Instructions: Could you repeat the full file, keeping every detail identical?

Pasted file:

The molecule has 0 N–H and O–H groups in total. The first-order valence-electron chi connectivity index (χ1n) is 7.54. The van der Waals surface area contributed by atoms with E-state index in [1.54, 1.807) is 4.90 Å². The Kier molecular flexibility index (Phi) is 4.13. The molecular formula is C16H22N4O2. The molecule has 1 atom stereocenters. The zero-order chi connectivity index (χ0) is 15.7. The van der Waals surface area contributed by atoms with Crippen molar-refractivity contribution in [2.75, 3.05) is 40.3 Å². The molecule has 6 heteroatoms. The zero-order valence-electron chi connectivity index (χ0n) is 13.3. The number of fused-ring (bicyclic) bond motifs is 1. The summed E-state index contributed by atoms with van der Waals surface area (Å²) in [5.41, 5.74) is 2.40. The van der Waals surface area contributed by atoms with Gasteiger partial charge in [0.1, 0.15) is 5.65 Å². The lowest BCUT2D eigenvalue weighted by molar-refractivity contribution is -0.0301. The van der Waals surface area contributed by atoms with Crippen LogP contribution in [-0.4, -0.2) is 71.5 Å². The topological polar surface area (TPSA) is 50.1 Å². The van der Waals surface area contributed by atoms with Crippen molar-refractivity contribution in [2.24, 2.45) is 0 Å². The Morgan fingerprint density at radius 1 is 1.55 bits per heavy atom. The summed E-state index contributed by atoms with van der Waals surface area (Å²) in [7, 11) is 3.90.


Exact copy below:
The molecule has 0 N–H and O–H groups in total. The first-order valence-electron chi connectivity index (χ1n) is 7.54. The van der Waals surface area contributed by atoms with E-state index in [1.54, 1.807) is 4.90 Å². The Kier molecular flexibility index (Phi) is 4.13. The molecular formula is C16H22N4O2. The molecule has 1 atom stereocenters. The zero-order chi connectivity index (χ0) is 15.7. The van der Waals surface area contributed by atoms with Crippen molar-refractivity contribution in [2.75, 3.05) is 40.3 Å². The molecule has 6 heteroatoms. The zero-order valence-electron chi connectivity index (χ0n) is 13.3. The number of fused-ring (bicyclic) bond motifs is 1. The summed E-state index contributed by atoms with van der Waals surface area (Å²) in [5.41, 5.74) is 2.40. The van der Waals surface area contributed by atoms with Gasteiger partial charge in [0.1, 0.15) is 5.65 Å². The lowest BCUT2D eigenvalue weighted by molar-refractivity contribution is -0.0301. The van der Waals surface area contributed by atoms with Crippen LogP contribution in [-0.4, -0.2) is 71.5 Å². The topological polar surface area (TPSA) is 50.1 Å². The van der Waals surface area contributed by atoms with Crippen molar-refractivity contribution in [2.24, 2.45) is 0 Å². The Morgan fingerprint density at radius 1 is 1.55 bits per heavy atom. The summed E-state index contributed by atoms with van der Waals surface area (Å²) in [7, 11) is 3.90.